The castle itself has several names, the most important being ‘al-Qahirah’. It is said that it was named by Imam Yahya Sharaf al-Din (d.1555) and his son, al-Mutahar Yahya Sharaf al-Din (d. 1572). The story goes that those who control the castle are able to conquer their enemies, because of its fortifications and its location on the trade route extending from Aden to al-Maafer, and further on to Birak al-Ghamad in Sawda province, and all the way to Mocha. The Rasulids called it the House of Literature, as mentioned earlier, and it is also referred to as al-Emara.
During the recent restoration of the castle, new sections were discovered. The castle itself consists of two parts. The first part, which is called al-Odaina, includes suspended gardens in the form of terraces built on the slope of the mountain. Water vapor and basins are carved and built in one of the facades of the mountain, as well as on a number of scattered mansions surrounded by towers and parks. This part also includes tunnels and secret passages connecting the palaces together. The second part of the castle is referred to as ‘The Area of he Maghreb’. In this area there are a number of palaces, guard towers, grain storage facilities and water reservoirs. The final part is the wall of the castle, which is 120 meters high and four meters thick. In ancient times, the castle wall was connected to the walls of the old city of Taiz. The Old City Gate has four main entrances: Bab al-Kabir, Bab al-Sheikh Musa, Bab al-Madjar and Bab al-Nasr. Today the only remaining part of old castle wall is the part that surrounds it directly.
Among the structural additions that took place in the vicinity of the castle, and were mentioned in historical records, is the building of what was later known as the Dar al-Adab by the Sulayhids. Later, a public school (702 AH/1402 AD) and a small dome and park were added by al-M’ayyad Daud Bin Yusuf al-Rasuli (1297 AD–1321 AD). Some of these monuments still exist today. During the Ottoman era, deep tunnels were created under the rock formations. These were used as shelters, storage and vaults, and their access entryways on the other side of the castle remained unknown till today.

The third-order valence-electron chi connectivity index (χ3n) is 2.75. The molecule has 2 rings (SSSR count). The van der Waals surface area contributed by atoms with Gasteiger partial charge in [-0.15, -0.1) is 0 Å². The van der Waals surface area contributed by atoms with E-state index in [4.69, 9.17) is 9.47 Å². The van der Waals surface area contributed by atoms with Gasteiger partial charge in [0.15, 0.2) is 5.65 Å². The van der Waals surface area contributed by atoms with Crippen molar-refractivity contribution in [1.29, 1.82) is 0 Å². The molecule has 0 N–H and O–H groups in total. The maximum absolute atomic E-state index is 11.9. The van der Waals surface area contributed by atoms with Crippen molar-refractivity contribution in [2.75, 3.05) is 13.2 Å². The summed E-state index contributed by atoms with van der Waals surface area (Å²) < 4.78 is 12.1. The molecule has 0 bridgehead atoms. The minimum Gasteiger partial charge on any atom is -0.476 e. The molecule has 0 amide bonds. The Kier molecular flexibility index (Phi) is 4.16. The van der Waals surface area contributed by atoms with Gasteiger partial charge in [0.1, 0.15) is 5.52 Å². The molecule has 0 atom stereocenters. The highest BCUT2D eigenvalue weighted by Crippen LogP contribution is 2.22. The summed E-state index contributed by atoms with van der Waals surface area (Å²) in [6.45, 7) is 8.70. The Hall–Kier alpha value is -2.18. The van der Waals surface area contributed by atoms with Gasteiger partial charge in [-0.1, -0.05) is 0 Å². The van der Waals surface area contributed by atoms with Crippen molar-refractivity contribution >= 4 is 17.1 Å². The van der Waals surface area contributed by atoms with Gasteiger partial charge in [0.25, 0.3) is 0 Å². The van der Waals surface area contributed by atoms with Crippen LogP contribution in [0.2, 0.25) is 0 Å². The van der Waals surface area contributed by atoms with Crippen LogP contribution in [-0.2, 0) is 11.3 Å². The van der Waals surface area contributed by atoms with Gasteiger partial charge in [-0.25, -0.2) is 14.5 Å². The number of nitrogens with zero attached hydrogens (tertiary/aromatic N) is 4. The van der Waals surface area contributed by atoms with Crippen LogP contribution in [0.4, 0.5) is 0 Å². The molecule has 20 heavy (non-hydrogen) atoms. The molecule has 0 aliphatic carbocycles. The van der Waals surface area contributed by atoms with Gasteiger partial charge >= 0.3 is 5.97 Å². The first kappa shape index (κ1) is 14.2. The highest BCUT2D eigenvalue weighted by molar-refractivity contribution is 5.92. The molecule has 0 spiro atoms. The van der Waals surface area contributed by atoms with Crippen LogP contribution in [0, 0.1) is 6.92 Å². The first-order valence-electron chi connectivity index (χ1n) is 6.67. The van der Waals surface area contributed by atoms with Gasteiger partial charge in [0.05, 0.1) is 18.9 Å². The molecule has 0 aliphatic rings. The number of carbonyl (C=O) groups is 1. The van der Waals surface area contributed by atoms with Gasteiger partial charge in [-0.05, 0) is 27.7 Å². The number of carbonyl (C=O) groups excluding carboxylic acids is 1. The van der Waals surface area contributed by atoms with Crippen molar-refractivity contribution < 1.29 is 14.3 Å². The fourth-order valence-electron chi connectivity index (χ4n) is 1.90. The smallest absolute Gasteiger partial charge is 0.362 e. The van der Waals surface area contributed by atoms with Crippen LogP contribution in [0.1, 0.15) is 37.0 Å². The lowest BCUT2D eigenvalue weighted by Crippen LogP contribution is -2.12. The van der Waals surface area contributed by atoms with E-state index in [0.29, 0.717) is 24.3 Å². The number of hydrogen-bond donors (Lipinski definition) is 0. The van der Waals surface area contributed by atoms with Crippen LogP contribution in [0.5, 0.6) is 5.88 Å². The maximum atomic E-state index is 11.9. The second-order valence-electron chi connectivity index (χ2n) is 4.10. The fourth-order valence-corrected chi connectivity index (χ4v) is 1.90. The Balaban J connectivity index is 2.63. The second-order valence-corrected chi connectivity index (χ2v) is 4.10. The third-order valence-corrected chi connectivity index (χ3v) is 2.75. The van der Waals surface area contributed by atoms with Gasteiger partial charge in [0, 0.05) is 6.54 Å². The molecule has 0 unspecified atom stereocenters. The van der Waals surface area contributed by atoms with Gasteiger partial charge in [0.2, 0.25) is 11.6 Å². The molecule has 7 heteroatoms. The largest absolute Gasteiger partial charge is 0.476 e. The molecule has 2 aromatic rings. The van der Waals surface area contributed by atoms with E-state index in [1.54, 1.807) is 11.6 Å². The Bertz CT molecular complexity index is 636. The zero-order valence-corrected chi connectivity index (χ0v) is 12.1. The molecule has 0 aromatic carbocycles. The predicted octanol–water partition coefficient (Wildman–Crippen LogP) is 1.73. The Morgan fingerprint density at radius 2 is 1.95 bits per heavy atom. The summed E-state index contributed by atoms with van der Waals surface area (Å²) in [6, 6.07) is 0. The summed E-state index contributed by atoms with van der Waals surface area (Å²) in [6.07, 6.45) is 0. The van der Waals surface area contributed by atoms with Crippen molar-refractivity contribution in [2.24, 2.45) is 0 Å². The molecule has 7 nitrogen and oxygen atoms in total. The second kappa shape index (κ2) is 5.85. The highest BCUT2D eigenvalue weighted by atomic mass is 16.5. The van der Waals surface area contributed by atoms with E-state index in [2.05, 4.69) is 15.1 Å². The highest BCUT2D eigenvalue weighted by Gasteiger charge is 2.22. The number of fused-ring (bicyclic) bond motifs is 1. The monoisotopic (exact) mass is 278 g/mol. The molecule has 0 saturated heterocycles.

According to Fakhr al-Azab, Cairo Castle carries a great symbolic value. In addition to being a valuable fortress in the history of the city’s fortifications, the castle stands in harmonious association with other structures, such as: the Mudhaffar Mosque, the Madrasat al-Ashrafiya, the Tomb of Mutab; and the ancient gates, including Bab al-Sheikh Musa and Bab al-Kabir. These strategic and aesthetic characteristics are the reason behind the castle’s great fame, in comparison to other castles surrounding Taiz, such as the Makatirah Castle or the Damloa Castle in Silw.
The castle in Yemeni literature and music
al-Qahirah Castle has a pervasive presence in modern Yemeni literature, especially in the novel The Hostage (published in 1984) by the novelist Zayd Mutee Dammaj (1943–2000). The novel documents the history of the Yemeni people’s struggle against the imams who used the castle as a prison to hold hostages. Today history repeats itself, as the castle witnesses the conflict between the people and the new imams.
The castle is also mentioned in Yemeni songs, by musicians such as Ayoub Tarish Abassi, who sings: “Oh Nour, Oh Musk, Oh Beautiful Ones, Oh Khawla... Put the roses and basil and light the candle... Embellish the crown of the castle with lights.” Here, the castle is a social landmark that merges with the night-lights that signal the joy of the city and its inhabitants.